Plecoptera Introduction

Adult stoneflies are soft-bodied, 2-5 cm long, with a brown and gray body. They usually have two pairs of wings; they fly readily, but not well. Antennae are long, and the cerci are well developed. Mouthparts are the chewing type, but they are weak. Nymphs resemble the adults, exceptfor the lack of wings; they have external filamentous gills on the thorax and legs. Most species live in cool, running streams, or in cold mountain lakes. Plecopterans are an important component in aquatic food chains, especially for fish. Adult stoneflies are imitated in the design of fishing fly used by anglers. These insects are physiologically fragile and intolerant of water conditions of low oxygen or pollution, and they are useful indicators of these and other stream conditions. Pest status of stoneflies is linked to their appearance in large numbers in areas adjacent to breeding sites, and sometimes a long distance from water. These incidents are usually associated with one or two species. Adults of Perla and Pteronarcys are attracted to lights at night.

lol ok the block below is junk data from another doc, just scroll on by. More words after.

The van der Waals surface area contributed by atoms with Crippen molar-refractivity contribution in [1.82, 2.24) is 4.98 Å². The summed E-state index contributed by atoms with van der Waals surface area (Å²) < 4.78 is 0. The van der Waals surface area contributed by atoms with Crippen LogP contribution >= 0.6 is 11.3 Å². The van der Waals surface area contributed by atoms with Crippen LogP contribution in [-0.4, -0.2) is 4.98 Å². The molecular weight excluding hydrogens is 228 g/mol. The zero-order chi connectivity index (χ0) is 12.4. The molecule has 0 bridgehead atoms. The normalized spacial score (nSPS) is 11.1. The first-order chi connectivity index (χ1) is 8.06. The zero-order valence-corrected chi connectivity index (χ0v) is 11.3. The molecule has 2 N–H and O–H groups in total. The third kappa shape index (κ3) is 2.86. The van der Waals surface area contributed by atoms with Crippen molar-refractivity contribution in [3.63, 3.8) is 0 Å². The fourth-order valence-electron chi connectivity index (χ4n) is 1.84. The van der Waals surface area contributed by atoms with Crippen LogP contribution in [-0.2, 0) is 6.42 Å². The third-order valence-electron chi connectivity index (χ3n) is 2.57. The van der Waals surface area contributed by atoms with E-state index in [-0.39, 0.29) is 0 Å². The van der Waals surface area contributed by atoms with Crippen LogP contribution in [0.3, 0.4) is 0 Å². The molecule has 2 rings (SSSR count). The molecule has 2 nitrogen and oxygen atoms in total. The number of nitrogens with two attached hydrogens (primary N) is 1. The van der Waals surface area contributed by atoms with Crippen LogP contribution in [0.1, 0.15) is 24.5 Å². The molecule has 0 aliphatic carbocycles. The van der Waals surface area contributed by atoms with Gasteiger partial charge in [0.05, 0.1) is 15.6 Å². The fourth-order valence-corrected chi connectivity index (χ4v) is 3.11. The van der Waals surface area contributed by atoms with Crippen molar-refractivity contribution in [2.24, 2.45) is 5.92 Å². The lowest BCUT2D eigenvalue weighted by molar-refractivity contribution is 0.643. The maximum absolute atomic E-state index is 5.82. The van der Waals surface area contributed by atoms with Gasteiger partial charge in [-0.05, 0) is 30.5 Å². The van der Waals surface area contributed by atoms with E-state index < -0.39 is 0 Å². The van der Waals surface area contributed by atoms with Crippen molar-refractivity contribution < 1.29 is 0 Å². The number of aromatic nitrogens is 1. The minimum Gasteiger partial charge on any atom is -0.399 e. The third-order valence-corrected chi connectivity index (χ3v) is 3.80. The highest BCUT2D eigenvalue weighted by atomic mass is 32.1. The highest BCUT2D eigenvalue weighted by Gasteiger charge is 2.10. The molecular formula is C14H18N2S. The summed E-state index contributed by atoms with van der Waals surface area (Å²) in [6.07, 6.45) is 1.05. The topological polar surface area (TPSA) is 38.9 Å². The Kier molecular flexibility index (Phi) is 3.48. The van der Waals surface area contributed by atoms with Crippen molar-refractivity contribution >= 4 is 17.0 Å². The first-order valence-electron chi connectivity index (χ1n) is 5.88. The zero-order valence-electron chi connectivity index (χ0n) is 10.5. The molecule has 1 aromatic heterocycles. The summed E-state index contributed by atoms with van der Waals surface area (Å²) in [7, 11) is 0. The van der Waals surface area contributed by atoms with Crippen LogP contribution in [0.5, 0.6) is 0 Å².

Mating in stoneflies involves males attracting females by rubbing, tapping, or drumming a species-specific signal on an available substrate. Females respond to the male's vibrational signals with acoustic signals of their own. Male stonefly mating calls vary from a series of single beats to complex patterns of beats and intervals. These sounds are produced by a hammerlike structure on the underside of the abdomen. This morphological feature of the adult is struck or rubbed against the ground or other substrate. A few species in the Chlorperlidae produce sound by rapid vibration of their body, which is transferred to the substrate through the legs and tarsi. For most species, the males and females call back and forth, with some overlap (duetting) of the sounds. Males typically engage in a sequence of drumming and searching until a receptive female is located. Mating occurs immediately when male and female meet, and oviposition usually occurs soon after.

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